If anything, this was a moral boost for the Mexicans going into the huge showdown on August 12th between the two countries in World Cup qualifying in Mexico City. None of the players the U.S. used yesterday are likely to play in that game, while a couple of Mexico’s players will probably see action. But I can’t imagine that this game is really going to have much impact on the qualifier. The NEW YORK DAILY NEWS’ Filip Bondyseems to think that the credibility the U.S. earned in games against Spain and Brazil is diminished by this result, but anyone who follows the sport closely (ie. everyone in the world besides Americans) knows that the U.S. lineup was a shell of the team that made waves in South Africa.
While Brooks and the rest of the SbB crew worked hard to get you the very latest on the Steve McNair murder, Sunday turned out to be a pretty big day for three of the world’s biggest athletes — who just happened to have co-starred in the “Citizen Kane” of awkward athlete endorsement campaigns.
That’s right, now that Thierry Henry has been booted from the Gillette posse (at least in America), all three razor-wielding superstars had pretty huge days.
First, Roger Federer made history by winning his 15th Grand Slam title in a crazy five-set win at Wimbledon over Andy Roddick. Pete Sampras was in the audience, taking in the match as only Sampras could — puking his guts out on the sideline looking bored out of his gourd. The 30-game fifth set was the longest in Slam history by a full 10 games. The final game was the only time Federer broke Roddick’s serve the entire match. Only Roddick’s inability to put away four set points in a second-set tiebreak kept him from pulling off the huge upset.
As Federer was accepting his trophy, Tiger Woods was getting ready to tee off in the final round at the AT&T National, which he hosts. I’m not sure I understand the “host” thing, is that like when Heidi and Spencer “host” a party at PURE? He started the day in a tie with defending champion Anthony Kim, but soon found himself needing to keep up with Hunter Mahan, who started well back but fired a 62 to zoom all the way to the top of the leaderboard. Tiger drained a 20-footer on the 16th hole to take the lead, and he got to the clubhouse with two easy pars to wrap up his 68th PGA Tour win. And he interviewed himself afterward. I have to give him credit, though, as it was the first time the questions in a Tiger interview were as boring as the answers.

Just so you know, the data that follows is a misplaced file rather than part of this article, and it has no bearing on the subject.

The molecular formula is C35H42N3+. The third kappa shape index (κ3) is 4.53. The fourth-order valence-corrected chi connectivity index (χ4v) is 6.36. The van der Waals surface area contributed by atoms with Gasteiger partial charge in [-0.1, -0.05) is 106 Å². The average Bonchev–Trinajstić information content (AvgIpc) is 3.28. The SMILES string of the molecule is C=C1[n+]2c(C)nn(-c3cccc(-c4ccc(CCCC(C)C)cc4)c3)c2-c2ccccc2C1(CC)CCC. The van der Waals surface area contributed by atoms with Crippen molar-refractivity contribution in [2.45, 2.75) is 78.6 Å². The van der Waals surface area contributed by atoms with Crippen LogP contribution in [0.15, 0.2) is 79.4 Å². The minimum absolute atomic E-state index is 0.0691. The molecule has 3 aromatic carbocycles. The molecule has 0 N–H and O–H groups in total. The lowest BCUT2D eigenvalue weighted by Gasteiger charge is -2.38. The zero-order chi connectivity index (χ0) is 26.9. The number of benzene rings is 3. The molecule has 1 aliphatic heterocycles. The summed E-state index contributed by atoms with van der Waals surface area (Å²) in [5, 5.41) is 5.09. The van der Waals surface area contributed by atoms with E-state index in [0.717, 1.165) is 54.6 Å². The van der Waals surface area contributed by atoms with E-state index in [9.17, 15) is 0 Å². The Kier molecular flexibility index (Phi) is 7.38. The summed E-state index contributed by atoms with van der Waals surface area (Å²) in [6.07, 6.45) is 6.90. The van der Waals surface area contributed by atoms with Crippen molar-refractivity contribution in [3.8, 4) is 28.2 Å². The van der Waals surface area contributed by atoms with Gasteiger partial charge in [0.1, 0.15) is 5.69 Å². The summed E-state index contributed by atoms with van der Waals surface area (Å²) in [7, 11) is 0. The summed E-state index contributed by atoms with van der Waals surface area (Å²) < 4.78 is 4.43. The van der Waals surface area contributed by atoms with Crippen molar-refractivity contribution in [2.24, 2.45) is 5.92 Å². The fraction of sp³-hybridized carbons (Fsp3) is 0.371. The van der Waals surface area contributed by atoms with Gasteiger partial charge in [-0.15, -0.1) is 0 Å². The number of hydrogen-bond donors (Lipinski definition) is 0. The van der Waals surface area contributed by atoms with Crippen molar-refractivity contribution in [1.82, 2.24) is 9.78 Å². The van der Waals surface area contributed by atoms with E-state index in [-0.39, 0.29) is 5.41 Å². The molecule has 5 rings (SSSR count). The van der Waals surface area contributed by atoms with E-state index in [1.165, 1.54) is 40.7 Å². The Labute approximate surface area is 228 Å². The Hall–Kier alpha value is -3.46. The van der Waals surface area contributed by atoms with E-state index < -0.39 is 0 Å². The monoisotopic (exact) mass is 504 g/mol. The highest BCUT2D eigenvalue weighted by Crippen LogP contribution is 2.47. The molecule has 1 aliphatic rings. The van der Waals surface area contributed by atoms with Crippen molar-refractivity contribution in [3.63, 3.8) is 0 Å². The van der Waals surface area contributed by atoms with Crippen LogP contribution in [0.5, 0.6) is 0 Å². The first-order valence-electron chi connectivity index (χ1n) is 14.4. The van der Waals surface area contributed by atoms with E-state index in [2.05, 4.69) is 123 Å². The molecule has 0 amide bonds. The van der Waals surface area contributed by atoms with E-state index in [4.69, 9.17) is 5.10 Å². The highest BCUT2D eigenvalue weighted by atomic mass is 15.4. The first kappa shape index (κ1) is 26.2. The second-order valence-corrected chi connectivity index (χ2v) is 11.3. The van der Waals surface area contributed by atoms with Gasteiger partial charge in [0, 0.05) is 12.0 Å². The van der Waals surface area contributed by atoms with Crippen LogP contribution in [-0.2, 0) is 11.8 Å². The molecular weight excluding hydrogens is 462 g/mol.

Jeter got more votes than anyone else in the AL, but is joined in the starting lineup by just one other Yankee — first baseman Mark Teixeira. A-Rod is nowhere to be seen, with Evan Longoria getting the starting nod instead. Josh Hamilton was voted into the starting lineup despite missing all of June with an injury, and this year’s recipient of the Lance Carter Memorial “Who?” Award is Oakland reliever Andrew Bailey, who is a fine pitcher but a guy even baseball fans would be hard pressed to tell you anything about. And while it looks like manager Joe Maddon pulled some homerism by adding Jason Bartlett, Carl Crawford, and Ben Zobrist to the team, all three of those guys are having huge years. And yes, if you’re scoring at home, Zobrist is the last All-Star ever, alphabetically speaking. The other big story is that of 42-year-old Tim Wakefield, who surprisingly has never been an All-Star until now. And congrats to the Royals for producing an actual All-Star this year, rather than their usual token “we gotta put someone on the team” guy.
The NL team is headlined by Albert Pujols, who received the second-most votes ever (only Ken Griffey Jr. got more, in 1994). At age 37, Raul Ibanez is an All-Star for the first time, and has been voted in as a starter. Unfortunately, it looks like he’s probably not going to be able to play. Nor is fellow outfielder Carlos Beltran. That means that reserves Hunter Pence and Brad Hawpe are likely to be out there when the game starts. No true no-name on the roster, as even Pittsburgh’s representative — Freddy Sanchez — is fairly deserving of his spot.
• If you click on only one link today, read this story in the L.A. TIMES about Zac Sunderland, a 17-year-old kid who is nearing the end of a solo circumnavigation of the world on a sailboat. Pirates, broken sails on the open seas, armed police escorts in New Guinea. It’s safe to say he had a more eventful year than the rest of us.
• OK, there was something called the “Junior World Football Championships” going on for the last week, and you’re not going to believe this — but the USA won. Shocking, considering our boys had to take down the likes of France, Mexico, and Canada (which they did by a cumulative score of 174-3). Next time, in an effort to even the playing field and give other countries a fighting chance, the U.S. is just going to send Washington State’s football team instead (they might be able to beat Sweden).